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Manchester University announces faculty cuts, new program additions

NORTH MANCHESTER, Ind. (WPTA21) – Manchester University is cutting eleven positions by the end of 2021 in what the school is calling its undergraduate realignment while at the same time announcing new health science programs.

Two faculty positions will be axed at the end of this academic year, and three more will end at the completion of the 2020-21 academic year.

Six staff positions will also be cut by the end of January 2020. Five of those positions are from the North Manchester campus and one position is from the Fort Wayne campus.

Manchester University said those whose positions will be ending were told the news Tuesday.

ABC21 is working to determine which programs these staff and faculty are employed.

The university said the move was driven in large part by a significant decline in enrollment, and these staff reductions are needed to keep Manchester affordable.

At this point, the university is not cutting any programs this year, but officials said that wouldn’t be out of the question in the future.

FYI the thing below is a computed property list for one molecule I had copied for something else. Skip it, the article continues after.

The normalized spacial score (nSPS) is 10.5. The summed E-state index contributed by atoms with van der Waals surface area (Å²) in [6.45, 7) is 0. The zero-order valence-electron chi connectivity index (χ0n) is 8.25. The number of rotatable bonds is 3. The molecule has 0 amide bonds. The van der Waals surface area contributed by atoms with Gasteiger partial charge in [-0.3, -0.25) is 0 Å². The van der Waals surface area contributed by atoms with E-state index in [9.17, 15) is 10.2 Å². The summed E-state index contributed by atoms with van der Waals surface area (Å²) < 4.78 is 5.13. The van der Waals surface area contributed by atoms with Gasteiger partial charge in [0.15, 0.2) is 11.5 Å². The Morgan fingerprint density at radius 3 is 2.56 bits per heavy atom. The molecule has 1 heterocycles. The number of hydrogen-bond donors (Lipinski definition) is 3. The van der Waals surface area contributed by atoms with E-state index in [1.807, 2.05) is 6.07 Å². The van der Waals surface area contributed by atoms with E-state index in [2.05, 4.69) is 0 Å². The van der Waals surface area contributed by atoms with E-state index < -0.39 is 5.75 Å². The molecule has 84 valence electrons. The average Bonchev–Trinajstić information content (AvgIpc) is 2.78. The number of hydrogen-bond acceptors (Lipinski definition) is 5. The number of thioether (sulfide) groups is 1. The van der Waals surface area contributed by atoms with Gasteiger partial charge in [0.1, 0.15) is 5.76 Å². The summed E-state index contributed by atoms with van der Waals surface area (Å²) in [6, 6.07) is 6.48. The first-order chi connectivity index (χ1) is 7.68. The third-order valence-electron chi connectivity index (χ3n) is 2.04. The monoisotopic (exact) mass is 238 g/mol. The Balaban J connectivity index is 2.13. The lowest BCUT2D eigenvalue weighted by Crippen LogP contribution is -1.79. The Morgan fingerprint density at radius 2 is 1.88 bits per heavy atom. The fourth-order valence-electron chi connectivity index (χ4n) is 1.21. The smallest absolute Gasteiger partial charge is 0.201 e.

“Because of the faculty reductions, we expect that some majors will be phased out,” Manchester University President Dave McFadden said.

“Faculty committees are currently reviewing the latest information to identify what the next steps will be. All curricular changes require faculty approval before they are implemented.”

If any major is identified for closure, students who are currently in that major will be able to complete it, but no new majors in that area will be accepted after the decision is made.

“We are investing in programs that have the potential to grow,” McFadden said. “That means reinventing some existing majors and ultimately phasing out others.

Faculty and others have proposed changes in many areas, including biology-chemistry, criminology, education, environmental studies, visual arts, music, exercise science and medical technology.

Manchester is working to add a Master of Science degree in nutrition and the emerging field of nutrigenomics, which studies the relationship between a person’s DNA, nutrition and health.

The Board of Trustees approved a proposal to offer the five-year master’s degree program, with three years at the undergraduate level in North Manchester and two at the graduate level in Fort Wayne.

Manchester is also seeking accreditation for a bachelor’s degree in nursing, which is in response to a nationwide shortage. It has added an online pharmacogenomics master’s degree, which will soon graduate its first class.

Manchester has about 355 employees across both campuses.

Kayla Crandall

Kayla Crandall is an Emmy award-winning journalist. She serves as the Social Media and Digital Content Manager at WPTA. Follow her on Twitter @KaylerJayne.

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